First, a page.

Journal of Men’s Health (JOMH) is published by IMR Press from Volume 17 Issue 1 (2021). Previous articles were published by another publisher on a subscription basis, and they are hosted by IMR Press on imrpress.com as a courtesy and upon agreement with Dougmar Publishing Group.
ASSOCIATION OF THE PERCEIVED SEVERITY OF THE HUMAN PAPILLOMAVIRUS WITH THE PREVENTIVE INTENTION OF HPV INFECTION IN MALE ADOLESCENTS: A CROSS-SECTIONAL SURVEY
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Background and objective
The human papillomavirus (HPV) infection is usually asymptomatic, may affect both sexes, and is easily transmitted. Providing male adolescents with information about HPV prevention before sexually active state is important. This study was designed to gain a better understanding of the perceptions on HPV severity, knowledge on ways to prevent HPV infection, and influencing factors toward preventive measures in male adolescents.
Materials and methods
A self-administered questionnaire was completed by students aged 13–17 years from six schools in Seoul and the surrounding metropolitan area, from October to December 2014. A total of 615 male adolescents participated in this cross-sectional survey.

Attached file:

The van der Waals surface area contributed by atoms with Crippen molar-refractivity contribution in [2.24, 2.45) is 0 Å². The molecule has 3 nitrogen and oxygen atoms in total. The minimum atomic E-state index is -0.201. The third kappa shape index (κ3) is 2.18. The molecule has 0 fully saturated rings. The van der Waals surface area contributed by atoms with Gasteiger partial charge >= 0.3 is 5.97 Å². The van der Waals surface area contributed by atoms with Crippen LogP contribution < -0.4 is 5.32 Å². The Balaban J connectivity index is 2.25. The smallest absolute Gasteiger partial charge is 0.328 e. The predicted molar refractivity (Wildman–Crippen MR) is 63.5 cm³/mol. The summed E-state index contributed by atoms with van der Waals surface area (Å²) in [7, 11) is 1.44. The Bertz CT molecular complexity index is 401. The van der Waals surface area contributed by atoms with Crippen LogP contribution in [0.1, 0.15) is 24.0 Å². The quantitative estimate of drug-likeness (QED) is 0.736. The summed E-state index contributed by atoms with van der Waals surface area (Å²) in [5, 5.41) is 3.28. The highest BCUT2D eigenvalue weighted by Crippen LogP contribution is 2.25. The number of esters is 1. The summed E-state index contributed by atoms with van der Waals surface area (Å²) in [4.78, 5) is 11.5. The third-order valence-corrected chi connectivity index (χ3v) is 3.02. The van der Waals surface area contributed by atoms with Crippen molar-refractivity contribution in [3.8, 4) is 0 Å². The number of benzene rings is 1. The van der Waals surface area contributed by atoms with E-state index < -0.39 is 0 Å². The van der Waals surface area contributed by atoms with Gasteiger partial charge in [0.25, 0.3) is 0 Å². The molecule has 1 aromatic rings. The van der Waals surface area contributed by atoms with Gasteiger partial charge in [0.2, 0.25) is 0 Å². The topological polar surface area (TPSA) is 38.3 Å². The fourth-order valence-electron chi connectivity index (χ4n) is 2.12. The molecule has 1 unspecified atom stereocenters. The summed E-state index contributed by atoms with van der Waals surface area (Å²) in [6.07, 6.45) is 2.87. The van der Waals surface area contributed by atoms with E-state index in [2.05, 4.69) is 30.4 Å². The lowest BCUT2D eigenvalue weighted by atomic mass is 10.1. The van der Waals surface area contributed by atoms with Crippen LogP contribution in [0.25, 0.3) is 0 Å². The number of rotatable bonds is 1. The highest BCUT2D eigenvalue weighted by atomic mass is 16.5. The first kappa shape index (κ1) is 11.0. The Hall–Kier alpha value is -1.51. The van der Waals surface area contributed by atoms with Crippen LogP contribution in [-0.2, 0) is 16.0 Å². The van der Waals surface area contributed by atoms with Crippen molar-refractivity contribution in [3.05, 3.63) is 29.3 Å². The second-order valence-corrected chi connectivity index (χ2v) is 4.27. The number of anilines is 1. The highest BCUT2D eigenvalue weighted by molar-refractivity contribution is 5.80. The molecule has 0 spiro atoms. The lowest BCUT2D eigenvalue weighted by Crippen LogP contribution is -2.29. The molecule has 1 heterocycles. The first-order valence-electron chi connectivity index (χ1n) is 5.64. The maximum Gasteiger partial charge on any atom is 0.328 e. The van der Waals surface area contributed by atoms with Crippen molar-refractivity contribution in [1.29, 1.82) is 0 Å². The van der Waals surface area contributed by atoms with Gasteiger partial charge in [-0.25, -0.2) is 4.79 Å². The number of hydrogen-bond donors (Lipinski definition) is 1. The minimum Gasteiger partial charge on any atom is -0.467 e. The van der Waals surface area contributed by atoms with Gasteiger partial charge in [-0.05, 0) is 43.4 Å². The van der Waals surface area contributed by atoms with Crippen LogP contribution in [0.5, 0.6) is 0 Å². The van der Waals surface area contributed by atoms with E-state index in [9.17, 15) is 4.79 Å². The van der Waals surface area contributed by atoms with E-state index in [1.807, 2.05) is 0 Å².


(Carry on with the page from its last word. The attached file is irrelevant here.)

Only 58 (9.5%) boys had heard of HPV. They perceived HPV infection as a disease more severe in girls. Perceptions of HPV as a sexually transmitted infection (STI) in boys (adjusted odds ratio [AOR] 1.79, 95% confidence interval [CI]: 1.00–3.19, p<0.05) and a cause of cancer in girls (AOR=2.69, 95% CI=1.26–5.84, p<0.05) were associated with the intention to maintain monogamous sexual relationships. Alcohol consumption was associated with the intention of postponing sexual intercourse (AOR=0.53, 95% CI=0.34–0.82, p<0.01) and having a sister was associated with the intention of being vaccinated against HPV (AOR=1.48, 95% CI=1.03–2.13, p<0.05).
Increasing awareness on the severity of HPV affected the intentions of male adolescents to prevent HPV infection. Efforts should be made to maximize awareness of HPV as a causative agent of cancer and a common STI in both boys and girls. Education materials on the influence of HPV infection and steps to be taken for proactive prevention should be included in school health subjects. Special consideration should be given for the preventive vaccination of male adolescents nationwide.